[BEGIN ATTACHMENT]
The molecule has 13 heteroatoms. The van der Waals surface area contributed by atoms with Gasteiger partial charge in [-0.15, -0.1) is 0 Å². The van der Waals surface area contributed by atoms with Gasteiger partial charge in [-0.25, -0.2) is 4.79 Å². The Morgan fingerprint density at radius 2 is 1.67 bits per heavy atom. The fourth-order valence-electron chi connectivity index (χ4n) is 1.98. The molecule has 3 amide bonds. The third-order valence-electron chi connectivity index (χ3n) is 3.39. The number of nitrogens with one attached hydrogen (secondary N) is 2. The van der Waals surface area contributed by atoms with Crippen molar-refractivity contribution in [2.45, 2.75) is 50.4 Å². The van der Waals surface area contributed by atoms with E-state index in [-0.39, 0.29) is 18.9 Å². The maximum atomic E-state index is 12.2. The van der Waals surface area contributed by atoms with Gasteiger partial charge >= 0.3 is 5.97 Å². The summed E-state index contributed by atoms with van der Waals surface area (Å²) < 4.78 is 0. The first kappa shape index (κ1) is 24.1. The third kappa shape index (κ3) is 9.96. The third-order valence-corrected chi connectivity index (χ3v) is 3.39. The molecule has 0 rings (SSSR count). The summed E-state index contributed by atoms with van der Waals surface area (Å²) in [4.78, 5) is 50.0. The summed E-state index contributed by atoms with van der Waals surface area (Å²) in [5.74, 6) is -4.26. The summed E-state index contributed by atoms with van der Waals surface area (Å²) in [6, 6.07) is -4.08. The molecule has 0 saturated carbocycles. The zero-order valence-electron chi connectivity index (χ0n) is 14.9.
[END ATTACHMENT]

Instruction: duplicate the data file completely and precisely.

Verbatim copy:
The molecule has 13 heteroatoms. The van der Waals surface area contributed by atoms with Gasteiger partial charge in [-0.15, -0.1) is 0 Å². The van der Waals surface area contributed by atoms with Gasteiger partial charge in [-0.25, -0.2) is 4.79 Å². The Morgan fingerprint density at radius 2 is 1.67 bits per heavy atom. The fourth-order valence-electron chi connectivity index (χ4n) is 1.98. The molecule has 3 amide bonds. The third-order valence-electron chi connectivity index (χ3n) is 3.39. The number of nitrogens with one attached hydrogen (secondary N) is 2. The van der Waals surface area contributed by atoms with Crippen molar-refractivity contribution in [2.45, 2.75) is 50.4 Å². The van der Waals surface area contributed by atoms with E-state index in [-0.39, 0.29) is 18.9 Å². The maximum atomic E-state index is 12.2. The van der Waals surface area contributed by atoms with Gasteiger partial charge >= 0.3 is 5.97 Å². The summed E-state index contributed by atoms with van der Waals surface area (Å²) < 4.78 is 0. The first kappa shape index (κ1) is 24.1. The third kappa shape index (κ3) is 9.96. The third-order valence-corrected chi connectivity index (χ3v) is 3.39. The molecule has 0 rings (SSSR count). The summed E-state index contributed by atoms with van der Waals surface area (Å²) in [4.78, 5) is 50.0. The summed E-state index contributed by atoms with van der Waals surface area (Å²) in [5.74, 6) is -4.26. The summed E-state index contributed by atoms with van der Waals surface area (Å²) in [6, 6.07) is -4.08. The molecule has 0 saturated carbocycles. The zero-order valence-electron chi connectivity index (χ0n) is 14.9.